The Americans with Disabilities Act (42 U.S.C. § 12101 et seq.), commonly known as the ADA, is a federal civil rights statute that requires state governmental entities, such as the Office of Administrative Hearings, to accommodate the needs of qualified individuals who have an interest in our activities, programs and services.
If you have a disability that restricts your ability to participate in a legal proceeding before OAH, you may request a reasonable and appropriate accommodation by contacting the local office assigned to your case in General Jurisdiction matters or the calendar clerk assigned to your case in Special Education disputes.
The request should include a statement of the impairment, a description of the accommodation sought, and an explanation of why the accommodation is needed. This request can be submitted using the Request for Accommodation by a Person with Disabilities form (DGS OAH-31), which can be found at the link: Form DGS-OAH 31. OAH may request additional information about the qualifying impairment in order to determine the most appropriate accommodation under the circumstances.
Accessibility requests should be made as far in advance as possible in order to give OAH time to review and process your request. OAH cannot provide legal assistance or advice.
The Office of Administrative Hearings is dedicated to ensuring that all qualified individuals with disabilities have equal access to our legal proceedings. The questions below are designed to provide the public with information about accessibility at OAH and are not intended as legal advice. For more information about accessibility, please contact our office:
OAH ADA Coordinator
2349 Gateway Oaks Drive, Suite 200
Sacramento CA 95833
Telephone: (916) 263-0550
Confidential fax: (916) 263-0545
Frequently Asked Questions
Q. Who is a qualified individual with a disability?
A qualified individual with a disability is a person covered by the ADA
or the Unruh Civil Rights Act
. A qualified individual has a physical or mental impairment that limits one or more major bodily functions or major life activities, has a record of such an impairment, or is regarded as having such an impairment. Examples of major life activities are caring for oneself, performing manual tasks, walking, seeing, hearing, speaking, breathing, learning, and working.
Examples of disabilities include mobility or other motor impairments, psychological and mental illness, visual impairments, and deafness and hearing loss. Temporary disabilities may also qualify.
Individuals with qualifying disabilities may receive reasonable accommodations to provide them with equal access to OAH proceedings.
Q: Which qualified individuals may request a reasonable accommodations?
Any attorney, party, witness, or other person with an interest in attending any proceeding before OAH may make a request for accommodation.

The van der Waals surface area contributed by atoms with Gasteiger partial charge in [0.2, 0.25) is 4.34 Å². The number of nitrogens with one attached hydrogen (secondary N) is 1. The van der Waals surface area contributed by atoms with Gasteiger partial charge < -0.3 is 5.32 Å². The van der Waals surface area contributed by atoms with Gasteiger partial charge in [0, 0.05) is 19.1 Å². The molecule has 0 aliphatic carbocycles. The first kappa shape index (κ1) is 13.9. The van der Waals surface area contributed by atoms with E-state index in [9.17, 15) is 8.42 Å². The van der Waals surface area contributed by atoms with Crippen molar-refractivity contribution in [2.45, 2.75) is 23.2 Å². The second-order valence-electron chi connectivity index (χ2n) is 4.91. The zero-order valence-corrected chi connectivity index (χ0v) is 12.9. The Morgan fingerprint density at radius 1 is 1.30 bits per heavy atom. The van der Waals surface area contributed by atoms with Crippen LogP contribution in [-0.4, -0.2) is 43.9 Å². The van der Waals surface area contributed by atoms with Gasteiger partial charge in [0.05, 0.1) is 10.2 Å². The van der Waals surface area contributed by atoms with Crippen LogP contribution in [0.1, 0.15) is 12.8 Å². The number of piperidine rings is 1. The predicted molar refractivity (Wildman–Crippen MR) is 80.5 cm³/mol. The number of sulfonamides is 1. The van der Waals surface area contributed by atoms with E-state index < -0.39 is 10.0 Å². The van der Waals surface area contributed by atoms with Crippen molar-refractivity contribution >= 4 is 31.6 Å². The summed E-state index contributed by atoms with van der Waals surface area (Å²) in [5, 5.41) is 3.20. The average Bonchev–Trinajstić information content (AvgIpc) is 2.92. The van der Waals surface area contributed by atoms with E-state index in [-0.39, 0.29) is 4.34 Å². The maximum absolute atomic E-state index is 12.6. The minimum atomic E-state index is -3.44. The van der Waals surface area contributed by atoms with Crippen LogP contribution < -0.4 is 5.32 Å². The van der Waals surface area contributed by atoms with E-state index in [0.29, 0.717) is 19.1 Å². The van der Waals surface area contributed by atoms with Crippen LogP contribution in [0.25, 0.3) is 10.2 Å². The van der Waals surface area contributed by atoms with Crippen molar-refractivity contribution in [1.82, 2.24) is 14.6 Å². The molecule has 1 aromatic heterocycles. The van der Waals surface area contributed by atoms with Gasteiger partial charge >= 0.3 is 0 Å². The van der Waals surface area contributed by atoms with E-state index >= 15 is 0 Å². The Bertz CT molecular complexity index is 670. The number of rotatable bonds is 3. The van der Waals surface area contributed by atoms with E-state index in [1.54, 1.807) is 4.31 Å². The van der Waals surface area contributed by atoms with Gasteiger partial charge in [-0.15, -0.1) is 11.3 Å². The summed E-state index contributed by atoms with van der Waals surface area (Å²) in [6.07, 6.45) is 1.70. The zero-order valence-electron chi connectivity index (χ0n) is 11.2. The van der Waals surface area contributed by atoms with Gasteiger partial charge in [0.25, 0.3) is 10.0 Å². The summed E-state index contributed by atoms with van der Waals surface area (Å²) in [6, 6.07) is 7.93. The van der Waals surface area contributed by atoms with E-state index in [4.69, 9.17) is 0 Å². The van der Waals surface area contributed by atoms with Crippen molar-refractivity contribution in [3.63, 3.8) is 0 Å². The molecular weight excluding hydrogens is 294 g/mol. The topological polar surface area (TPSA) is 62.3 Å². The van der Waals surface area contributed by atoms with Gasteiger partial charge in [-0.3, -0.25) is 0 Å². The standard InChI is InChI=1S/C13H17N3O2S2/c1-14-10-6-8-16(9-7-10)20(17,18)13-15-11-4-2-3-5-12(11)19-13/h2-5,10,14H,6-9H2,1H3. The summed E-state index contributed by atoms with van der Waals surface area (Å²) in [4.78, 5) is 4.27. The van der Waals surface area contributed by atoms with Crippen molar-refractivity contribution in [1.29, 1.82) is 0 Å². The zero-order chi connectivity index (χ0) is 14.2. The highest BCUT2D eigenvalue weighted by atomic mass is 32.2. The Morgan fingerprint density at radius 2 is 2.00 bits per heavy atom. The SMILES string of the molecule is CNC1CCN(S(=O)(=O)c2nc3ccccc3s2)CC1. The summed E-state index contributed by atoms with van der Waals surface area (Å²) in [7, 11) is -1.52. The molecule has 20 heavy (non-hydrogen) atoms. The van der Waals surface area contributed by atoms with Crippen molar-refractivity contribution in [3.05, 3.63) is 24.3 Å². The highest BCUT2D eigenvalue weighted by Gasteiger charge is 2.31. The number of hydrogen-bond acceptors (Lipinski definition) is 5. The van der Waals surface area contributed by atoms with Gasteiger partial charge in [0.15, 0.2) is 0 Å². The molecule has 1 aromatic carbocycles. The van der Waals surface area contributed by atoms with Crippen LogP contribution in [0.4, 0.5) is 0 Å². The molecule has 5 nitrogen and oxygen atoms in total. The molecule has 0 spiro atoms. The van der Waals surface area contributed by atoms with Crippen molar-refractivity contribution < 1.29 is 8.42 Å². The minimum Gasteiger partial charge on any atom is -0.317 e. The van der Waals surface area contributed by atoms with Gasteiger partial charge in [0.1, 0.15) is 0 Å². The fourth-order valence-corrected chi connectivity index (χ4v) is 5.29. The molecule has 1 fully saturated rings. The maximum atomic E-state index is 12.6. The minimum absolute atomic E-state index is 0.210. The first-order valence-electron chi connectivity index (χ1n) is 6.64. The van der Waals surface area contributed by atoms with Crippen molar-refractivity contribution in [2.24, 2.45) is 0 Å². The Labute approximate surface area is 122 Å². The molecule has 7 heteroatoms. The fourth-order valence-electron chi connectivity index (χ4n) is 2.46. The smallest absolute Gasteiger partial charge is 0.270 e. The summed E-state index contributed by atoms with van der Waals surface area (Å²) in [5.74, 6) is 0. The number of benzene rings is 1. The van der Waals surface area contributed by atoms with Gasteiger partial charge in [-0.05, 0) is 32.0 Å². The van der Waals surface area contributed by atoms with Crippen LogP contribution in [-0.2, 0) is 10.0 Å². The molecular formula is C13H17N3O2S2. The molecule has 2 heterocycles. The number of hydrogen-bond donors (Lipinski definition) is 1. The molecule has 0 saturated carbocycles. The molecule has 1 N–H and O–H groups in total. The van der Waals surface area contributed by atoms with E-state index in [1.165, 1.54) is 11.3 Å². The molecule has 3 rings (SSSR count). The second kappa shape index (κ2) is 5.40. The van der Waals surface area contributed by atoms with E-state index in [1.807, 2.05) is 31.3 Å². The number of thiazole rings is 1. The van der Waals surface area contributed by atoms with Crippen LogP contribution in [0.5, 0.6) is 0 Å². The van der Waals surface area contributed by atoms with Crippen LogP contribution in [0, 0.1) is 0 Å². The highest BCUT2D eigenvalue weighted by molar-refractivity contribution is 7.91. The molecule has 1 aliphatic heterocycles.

Q: How do I request an accommodation?
You may request an accommodation in writing or orally. Requests should submitted to the local office assigned to your case in a General Jurisdiction matter
, the calendar clerk assigned to your case in a Special Education matter
The request should include a statement of the impairment, a description of the accommodation sought, and an explanation of why the accommodation is needed. This request can be submitted using the Request for Accommodation by a Person with Disabilities form (DGS-OAH 31), which can be found at the link: Form DGS-OAH 31.
OAH may request additional information about the qualifying impairment in order to determine the most appropriate accommodation under the circumstances.
Q: How will OAH handle my request?
Your request will be handled by the OAH office handling your case or the OAH ADA coordinator. You will be notified if additional information about your impairment is needed in order to determine what type of accommodation should be provided. You will be promptly notified as to whether your request is granted or denied, or whether an alternative accommodation is being provided to you.
Q: When do I need to make my request?
Requests regarding accessibility should be made as far in advance as possible before the date of the proceedings, so that OAH has adequate time to arrange for the accommodation.
Q: What type of accommodation can OAH provide?
The type of accommodation will depend on the requestor’s impairment. Accommodations may include making reasonable modifications in practices, or providing auxiliary aids and services, equipment, devices, or materials.
OAH cannot provide an accommodation that would fundamentally alter the nature of OAH’s services, activities, or programs or cause an undue financial or administrative burden. OAH is also prohibited from exceeding the law in granting a request for an accommodation. For instance, OAH cannot extend the statute of limitations for hearing a case. OAH is restricted from providing legal counsel, personal equipment or services, and transportation as accommodations.
Q: Can OAH offer a different accommodation from what I asked?
Yes. OAH may offer a different, or alternative, accommodation than what was requested. OAH is required to find an accommodation that will enable full participation in the legal proceedings, which means that the accommodation provided may not be your first choice.
Q: Can OAH deny my request?
Yes. Requests for accommodation can be denied if: 1) the requestor has failed to meet the requirements as a qualified individual with disabilities as covered under the ADA, or 2) providing the accommodation would cause an excessive financial burden, or 3) providing the accommodation would fundamentally alter the nature of services provided being provided.
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